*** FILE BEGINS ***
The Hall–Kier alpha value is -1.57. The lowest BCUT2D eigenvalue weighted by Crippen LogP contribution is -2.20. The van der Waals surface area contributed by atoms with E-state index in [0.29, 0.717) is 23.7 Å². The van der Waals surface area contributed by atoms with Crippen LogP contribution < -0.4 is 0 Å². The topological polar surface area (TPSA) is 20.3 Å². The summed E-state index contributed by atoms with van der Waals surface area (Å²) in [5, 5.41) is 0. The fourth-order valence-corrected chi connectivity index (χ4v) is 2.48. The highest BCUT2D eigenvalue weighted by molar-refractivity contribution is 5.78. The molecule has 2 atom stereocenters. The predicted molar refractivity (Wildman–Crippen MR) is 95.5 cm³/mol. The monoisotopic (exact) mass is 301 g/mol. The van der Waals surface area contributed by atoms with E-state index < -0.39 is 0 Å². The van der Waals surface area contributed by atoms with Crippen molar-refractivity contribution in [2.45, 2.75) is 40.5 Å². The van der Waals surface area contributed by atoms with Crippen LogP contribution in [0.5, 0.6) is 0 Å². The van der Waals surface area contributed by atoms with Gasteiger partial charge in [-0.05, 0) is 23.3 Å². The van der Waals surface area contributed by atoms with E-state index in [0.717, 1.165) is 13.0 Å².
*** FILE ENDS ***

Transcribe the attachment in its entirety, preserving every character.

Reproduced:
The Hall–Kier alpha value is -1.57. The lowest BCUT2D eigenvalue weighted by Crippen LogP contribution is -2.20. The van der Waals surface area contributed by atoms with E-state index in [0.29, 0.717) is 23.7 Å². The van der Waals surface area contributed by atoms with Crippen LogP contribution < -0.4 is 0 Å². The topological polar surface area (TPSA) is 20.3 Å². The summed E-state index contributed by atoms with van der Waals surface area (Å²) in [5, 5.41) is 0. The fourth-order valence-corrected chi connectivity index (χ4v) is 2.48. The highest BCUT2D eigenvalue weighted by molar-refractivity contribution is 5.78. The molecule has 2 atom stereocenters. The predicted molar refractivity (Wildman–Crippen MR) is 95.5 cm³/mol. The monoisotopic (exact) mass is 301 g/mol. The van der Waals surface area contributed by atoms with E-state index < -0.39 is 0 Å². The van der Waals surface area contributed by atoms with Crippen molar-refractivity contribution in [2.45, 2.75) is 40.5 Å². The van der Waals surface area contributed by atoms with Crippen LogP contribution in [0.5, 0.6) is 0 Å². The van der Waals surface area contributed by atoms with Gasteiger partial charge in [-0.05, 0) is 23.3 Å². The van der Waals surface area contributed by atoms with E-state index in [0.717, 1.165) is 13.0 Å².